Referring to FIG. 1, a printing apparatus 10 is shown in operation on a tier of supermarket shelving, which comprises three shelves, 12, 14 and 16. Items of stock 18A, 18B and 18C are arranged in groups on the shelves. Printing tracks 20A, 20B and 20C are fitted to the outer edges of each of the respective shelves 12, 14 and 16. A printing carriage 21 comprises a printing head 22 enclosed within a housing 24, and is arranged to travel along the printing tracks 20A, 20B and 20C. The carriage 21 is connected to a central computer 26 via a data transfer cable 28. The computer 26 includes a database containing identification data relating to each of the items of stock, the price of each item, as well as the position of the items on the shelves. The central computer 26 is also linked to the bar code readers and electronic tills at each of the check-out counters.
Referring now to FIG. 2, a more detailed view of a printing apparatus 10 is shown. The printing track 20 is extruded from a metal such as aluminium, and has a rearwardly extending support flange 30 which is fixed to the upper surface of the supermarket shelf 12 by glue, rivets or the like.
A plastics insert 32 is mounted fixedly within a recess 34 in the aluminium extrusion, and has an exposed print receiving surface 36 arranged to receive printing ink from the printing head 22. The plastics insert 32 is flanked by a pair of upper and lower arcuate channel or rail formations 38 and 40.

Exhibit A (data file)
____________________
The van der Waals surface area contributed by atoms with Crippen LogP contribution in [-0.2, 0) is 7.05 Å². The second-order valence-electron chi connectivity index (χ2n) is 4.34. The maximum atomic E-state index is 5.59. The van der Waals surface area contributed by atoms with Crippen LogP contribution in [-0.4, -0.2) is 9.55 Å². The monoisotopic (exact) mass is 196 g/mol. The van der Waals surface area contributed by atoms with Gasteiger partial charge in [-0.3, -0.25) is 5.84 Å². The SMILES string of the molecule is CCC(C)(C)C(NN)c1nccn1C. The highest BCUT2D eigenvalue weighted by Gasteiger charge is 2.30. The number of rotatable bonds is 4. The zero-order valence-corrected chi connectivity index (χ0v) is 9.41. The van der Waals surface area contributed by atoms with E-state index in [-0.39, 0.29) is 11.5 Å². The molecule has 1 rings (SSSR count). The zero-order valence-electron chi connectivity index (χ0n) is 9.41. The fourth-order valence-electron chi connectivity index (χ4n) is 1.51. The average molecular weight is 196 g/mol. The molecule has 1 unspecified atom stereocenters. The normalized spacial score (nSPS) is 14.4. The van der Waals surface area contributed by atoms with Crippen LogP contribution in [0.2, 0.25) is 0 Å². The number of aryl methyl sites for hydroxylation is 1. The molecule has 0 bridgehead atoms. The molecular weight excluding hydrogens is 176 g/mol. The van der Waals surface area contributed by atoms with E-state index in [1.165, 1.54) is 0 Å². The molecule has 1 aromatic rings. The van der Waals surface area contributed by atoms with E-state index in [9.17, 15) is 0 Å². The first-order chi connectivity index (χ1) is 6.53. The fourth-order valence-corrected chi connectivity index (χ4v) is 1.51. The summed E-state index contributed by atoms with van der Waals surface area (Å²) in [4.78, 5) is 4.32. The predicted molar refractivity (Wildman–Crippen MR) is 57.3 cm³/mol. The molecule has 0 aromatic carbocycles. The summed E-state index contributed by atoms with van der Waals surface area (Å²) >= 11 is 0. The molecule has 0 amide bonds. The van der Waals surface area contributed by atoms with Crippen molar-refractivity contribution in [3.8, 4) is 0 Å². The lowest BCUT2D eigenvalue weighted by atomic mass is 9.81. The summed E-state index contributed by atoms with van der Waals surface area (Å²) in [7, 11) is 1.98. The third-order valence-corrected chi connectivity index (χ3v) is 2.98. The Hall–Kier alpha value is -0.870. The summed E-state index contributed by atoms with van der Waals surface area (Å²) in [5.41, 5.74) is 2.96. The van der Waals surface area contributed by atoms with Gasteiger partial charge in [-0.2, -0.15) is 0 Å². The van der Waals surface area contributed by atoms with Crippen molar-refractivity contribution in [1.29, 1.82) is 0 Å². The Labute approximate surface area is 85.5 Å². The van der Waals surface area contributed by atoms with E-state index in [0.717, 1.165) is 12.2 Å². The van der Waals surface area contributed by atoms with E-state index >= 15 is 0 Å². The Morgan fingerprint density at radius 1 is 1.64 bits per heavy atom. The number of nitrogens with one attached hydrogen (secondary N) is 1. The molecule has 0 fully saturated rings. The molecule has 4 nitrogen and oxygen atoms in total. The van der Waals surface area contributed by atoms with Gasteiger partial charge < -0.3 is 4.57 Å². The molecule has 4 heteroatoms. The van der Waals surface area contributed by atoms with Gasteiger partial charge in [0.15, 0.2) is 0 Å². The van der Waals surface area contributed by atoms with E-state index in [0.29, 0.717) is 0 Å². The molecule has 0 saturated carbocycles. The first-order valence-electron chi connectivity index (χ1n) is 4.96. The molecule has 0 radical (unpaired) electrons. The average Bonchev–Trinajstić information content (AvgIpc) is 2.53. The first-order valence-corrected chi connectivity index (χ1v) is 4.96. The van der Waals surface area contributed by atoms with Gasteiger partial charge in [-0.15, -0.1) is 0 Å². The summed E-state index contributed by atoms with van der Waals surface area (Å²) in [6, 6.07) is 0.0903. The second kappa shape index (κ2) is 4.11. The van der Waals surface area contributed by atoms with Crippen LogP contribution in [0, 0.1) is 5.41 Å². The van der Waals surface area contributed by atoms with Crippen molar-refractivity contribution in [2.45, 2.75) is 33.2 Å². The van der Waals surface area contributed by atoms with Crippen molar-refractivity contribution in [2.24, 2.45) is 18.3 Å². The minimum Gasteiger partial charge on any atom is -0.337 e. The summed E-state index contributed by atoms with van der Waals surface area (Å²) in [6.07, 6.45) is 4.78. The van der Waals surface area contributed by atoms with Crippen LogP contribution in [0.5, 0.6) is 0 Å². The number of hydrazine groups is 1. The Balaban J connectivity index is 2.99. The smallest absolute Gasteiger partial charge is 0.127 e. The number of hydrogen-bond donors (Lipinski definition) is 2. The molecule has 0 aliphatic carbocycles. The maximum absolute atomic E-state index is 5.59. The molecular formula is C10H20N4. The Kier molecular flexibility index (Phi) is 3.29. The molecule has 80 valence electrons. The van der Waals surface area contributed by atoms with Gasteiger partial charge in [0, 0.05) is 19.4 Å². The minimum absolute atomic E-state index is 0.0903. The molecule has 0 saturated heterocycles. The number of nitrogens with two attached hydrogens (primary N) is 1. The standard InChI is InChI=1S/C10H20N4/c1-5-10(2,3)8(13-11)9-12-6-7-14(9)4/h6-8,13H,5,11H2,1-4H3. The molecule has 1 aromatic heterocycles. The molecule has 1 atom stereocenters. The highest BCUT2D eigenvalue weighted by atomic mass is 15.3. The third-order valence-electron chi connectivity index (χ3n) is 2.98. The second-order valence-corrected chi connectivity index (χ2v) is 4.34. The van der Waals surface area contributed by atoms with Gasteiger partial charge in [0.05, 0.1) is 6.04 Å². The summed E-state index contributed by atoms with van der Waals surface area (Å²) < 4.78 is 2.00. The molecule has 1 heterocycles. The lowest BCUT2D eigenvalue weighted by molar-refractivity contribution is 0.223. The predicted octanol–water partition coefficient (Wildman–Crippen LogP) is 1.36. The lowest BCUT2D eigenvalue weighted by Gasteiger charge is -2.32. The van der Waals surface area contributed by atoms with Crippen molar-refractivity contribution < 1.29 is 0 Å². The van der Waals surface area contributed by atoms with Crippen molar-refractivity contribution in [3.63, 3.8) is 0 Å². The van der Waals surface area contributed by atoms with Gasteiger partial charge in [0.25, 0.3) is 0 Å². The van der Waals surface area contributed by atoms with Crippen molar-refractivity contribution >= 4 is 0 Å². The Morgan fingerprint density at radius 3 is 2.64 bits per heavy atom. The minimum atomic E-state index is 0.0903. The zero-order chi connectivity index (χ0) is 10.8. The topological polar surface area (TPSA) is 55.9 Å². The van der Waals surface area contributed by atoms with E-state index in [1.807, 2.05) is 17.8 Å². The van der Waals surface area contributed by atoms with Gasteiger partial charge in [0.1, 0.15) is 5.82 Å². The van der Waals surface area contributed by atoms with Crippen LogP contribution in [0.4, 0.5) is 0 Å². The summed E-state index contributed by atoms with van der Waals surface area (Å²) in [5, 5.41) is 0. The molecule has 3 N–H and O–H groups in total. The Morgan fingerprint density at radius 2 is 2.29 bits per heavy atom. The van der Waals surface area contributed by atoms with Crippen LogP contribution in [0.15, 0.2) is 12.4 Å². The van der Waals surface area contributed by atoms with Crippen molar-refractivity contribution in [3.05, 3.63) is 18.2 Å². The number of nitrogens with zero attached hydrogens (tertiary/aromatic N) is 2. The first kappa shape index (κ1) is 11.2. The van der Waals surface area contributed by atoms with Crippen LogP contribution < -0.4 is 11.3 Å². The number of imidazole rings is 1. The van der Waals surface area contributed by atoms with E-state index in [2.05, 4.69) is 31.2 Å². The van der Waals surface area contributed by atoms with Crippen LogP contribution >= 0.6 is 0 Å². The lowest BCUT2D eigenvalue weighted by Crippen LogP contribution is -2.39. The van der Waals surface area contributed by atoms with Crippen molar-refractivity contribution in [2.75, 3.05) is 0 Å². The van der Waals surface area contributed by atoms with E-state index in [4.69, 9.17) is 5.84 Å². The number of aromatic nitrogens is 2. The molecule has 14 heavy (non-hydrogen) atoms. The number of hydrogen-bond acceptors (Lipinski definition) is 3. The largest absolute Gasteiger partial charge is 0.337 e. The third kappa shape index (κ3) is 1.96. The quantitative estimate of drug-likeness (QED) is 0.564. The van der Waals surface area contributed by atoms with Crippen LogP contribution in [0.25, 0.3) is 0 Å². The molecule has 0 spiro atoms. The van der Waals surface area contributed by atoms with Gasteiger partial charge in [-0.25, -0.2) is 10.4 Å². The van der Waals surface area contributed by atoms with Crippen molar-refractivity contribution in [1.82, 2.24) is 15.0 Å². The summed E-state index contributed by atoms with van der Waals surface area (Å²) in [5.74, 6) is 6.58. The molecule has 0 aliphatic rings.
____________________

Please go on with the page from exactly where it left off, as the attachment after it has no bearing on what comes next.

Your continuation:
The printing head 22 may include a drop-on-demand or bubble jet ink jet printer capable of spraying ink dots onto the plastics insert 32. The printer typically includes a full colour vertical arrangement of sources. Alternatively, a single vertically scannable source can be provided. The housing 24 houses a stepper motor 42 from which a drive shaft 44 extends. A bi-concave rubber drive roller 46 is attached to the end of the drive shaft 44, and fits snugly over the outer surface of the upper channel formation 38. The stepper motor is powered via the cable 28.
A similar bi-concave rubber idler roller 48 is carried on the end of the shaft 50 which extends from a movement monitor 52. The rubber rollers 46 and 48 combine to engage frictionally the outer convex surfaces of the respective channel formations 38 and 40. It is clear how rotation of the rubber drive roller 46 will cause the carriage to move to and fro along the printing track 20. The printing head 22, the motor 42 and the movement monitor 52 are coupled to control circuitry 54 which is in turn interfaced to the central computer 26 -via the interface cable 28. The control circuitry may include an on-board memory module for storing data downloaded via the cable 28.